Mapping the Social Landscape.

Position:WORLD OF SCIENCE
 
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Whether we are playing a team sport or just strolling through the park, we continually are aware of the positions of those around us--and where each is heading. Scientists have, in recent decades, pinpointed neurons called "place cells" in the brain that encode our location in the environment, but how our brains represent the positions of others has been a mystery However, research with bats reveals a subpopulation of neurons that encode the specific locations of other bats that are flying nearby

"Bats, like humans, are social animals; they are supreme navigators and they are very aware of other bats in their spatial environment," says Nachum Ulanovsky, professor in the Department of Neurobiology at the Weizmann Institute of Science. His research with Egyptian fruit bats focuses on place cells, which are found in a part of the brain called the hippocampus. These cells, which help humans and other mammals form the internal cognitive maps that we use to navigate our environment, garnered their discoverers a Nobel Prize in 2014.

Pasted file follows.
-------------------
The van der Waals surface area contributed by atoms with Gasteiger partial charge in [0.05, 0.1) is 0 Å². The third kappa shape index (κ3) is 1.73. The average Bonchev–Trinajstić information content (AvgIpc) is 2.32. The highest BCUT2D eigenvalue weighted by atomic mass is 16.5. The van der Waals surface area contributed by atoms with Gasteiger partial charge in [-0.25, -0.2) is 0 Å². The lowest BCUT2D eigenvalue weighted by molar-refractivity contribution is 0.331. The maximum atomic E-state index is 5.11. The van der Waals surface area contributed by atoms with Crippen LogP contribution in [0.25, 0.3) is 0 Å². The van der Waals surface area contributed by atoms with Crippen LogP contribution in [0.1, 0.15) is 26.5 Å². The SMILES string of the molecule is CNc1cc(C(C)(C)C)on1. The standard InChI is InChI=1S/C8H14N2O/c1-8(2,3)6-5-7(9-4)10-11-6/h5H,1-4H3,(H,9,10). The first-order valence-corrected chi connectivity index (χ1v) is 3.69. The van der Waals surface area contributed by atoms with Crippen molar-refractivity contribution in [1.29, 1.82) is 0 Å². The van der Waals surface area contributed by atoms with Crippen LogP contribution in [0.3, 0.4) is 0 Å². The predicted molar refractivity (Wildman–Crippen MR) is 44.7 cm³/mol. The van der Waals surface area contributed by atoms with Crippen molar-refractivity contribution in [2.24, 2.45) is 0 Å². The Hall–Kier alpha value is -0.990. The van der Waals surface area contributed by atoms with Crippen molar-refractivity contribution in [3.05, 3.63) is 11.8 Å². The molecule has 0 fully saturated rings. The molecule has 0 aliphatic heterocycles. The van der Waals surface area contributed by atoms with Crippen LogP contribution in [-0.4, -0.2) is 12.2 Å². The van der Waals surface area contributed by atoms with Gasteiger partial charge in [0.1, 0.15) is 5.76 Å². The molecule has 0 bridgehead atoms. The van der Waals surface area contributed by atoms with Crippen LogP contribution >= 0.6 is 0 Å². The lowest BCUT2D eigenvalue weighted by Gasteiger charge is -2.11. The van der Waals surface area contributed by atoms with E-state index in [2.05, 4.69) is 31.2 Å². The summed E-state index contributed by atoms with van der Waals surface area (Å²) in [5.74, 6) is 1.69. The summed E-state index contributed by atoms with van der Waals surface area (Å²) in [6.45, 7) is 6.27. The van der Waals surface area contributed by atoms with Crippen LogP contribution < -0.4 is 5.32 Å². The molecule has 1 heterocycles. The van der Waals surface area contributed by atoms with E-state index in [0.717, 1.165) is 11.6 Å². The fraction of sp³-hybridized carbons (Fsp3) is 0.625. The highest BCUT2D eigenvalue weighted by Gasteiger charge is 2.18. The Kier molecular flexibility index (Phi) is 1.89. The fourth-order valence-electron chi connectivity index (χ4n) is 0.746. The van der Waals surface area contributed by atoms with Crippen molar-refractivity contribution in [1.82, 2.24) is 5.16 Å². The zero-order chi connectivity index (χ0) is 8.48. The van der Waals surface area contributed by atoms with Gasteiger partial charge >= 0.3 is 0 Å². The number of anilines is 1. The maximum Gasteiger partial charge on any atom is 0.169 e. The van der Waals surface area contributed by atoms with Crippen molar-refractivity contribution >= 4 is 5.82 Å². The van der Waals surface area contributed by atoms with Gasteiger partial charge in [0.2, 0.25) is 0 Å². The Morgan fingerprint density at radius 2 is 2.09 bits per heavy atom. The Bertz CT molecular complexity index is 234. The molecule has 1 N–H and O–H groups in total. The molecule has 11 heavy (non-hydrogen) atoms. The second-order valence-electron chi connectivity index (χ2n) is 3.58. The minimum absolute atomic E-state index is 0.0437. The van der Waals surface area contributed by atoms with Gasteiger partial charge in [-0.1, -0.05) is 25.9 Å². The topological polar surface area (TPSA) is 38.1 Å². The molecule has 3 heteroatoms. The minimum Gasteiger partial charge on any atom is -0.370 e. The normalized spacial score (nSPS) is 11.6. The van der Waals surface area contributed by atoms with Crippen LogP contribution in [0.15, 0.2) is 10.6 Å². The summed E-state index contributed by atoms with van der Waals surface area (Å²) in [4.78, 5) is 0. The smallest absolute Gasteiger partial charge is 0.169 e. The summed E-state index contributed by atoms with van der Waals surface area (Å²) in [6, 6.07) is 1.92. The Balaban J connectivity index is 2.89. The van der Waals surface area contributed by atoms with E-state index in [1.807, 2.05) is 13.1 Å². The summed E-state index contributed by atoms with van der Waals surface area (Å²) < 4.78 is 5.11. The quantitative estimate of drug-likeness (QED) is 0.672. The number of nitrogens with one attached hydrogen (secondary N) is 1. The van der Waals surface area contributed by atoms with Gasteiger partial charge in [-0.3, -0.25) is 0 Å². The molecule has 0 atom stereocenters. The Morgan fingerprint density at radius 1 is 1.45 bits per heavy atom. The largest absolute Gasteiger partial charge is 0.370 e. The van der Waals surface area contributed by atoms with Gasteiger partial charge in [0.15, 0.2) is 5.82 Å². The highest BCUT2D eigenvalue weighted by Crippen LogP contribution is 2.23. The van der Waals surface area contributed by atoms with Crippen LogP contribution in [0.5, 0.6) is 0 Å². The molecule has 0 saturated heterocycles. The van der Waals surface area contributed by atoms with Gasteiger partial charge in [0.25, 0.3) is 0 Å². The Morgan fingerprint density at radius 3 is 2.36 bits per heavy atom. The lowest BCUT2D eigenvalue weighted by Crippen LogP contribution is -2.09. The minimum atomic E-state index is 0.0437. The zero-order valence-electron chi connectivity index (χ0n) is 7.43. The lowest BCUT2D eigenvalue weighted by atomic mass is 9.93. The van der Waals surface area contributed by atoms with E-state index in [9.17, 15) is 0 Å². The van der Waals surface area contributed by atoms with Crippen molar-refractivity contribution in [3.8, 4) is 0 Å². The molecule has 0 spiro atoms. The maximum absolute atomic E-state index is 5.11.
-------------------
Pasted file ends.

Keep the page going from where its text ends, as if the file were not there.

More recent research suggests that the hippocampus also may play a role in social interaction. So, Ulanovsky and his group--including David Omer, Liora Las, and Shir Maimon--looked into how these two functions (place and social) might intersect in this part of the brain.

The team devised an experimental learning situation for the bats in its unique "bat lab," in which two bats--a "teacher" and a "student"--were paired. The student at first observed how the teacher flew towards one of the "fruit stands" placed in the lab and back to his perch. After about 13 seconds, on average, the student tracked the teacher's route to the food.

To uncover what was taking place within the bats' brains, each bat was equipped with a neural logger--a miniature wireless recording device-and tiny electrodes that enabled the researchers to record the activity of nearly 400 brain cells in the forward region of the hippocampus. The electrodes and recording device do not interfere with the bats' activities in any way

"The most challenging part of the experiments was to prevent the two bats from flying off together, as we needed one to stay put so we could differentiate the self- from the other-place cells," explains Ulanovsky. 'The trick was to identify the alpha males of the group and make them the teachers--this then made the students 'pay respect' and not fly out together with the teachers."

The results of these...

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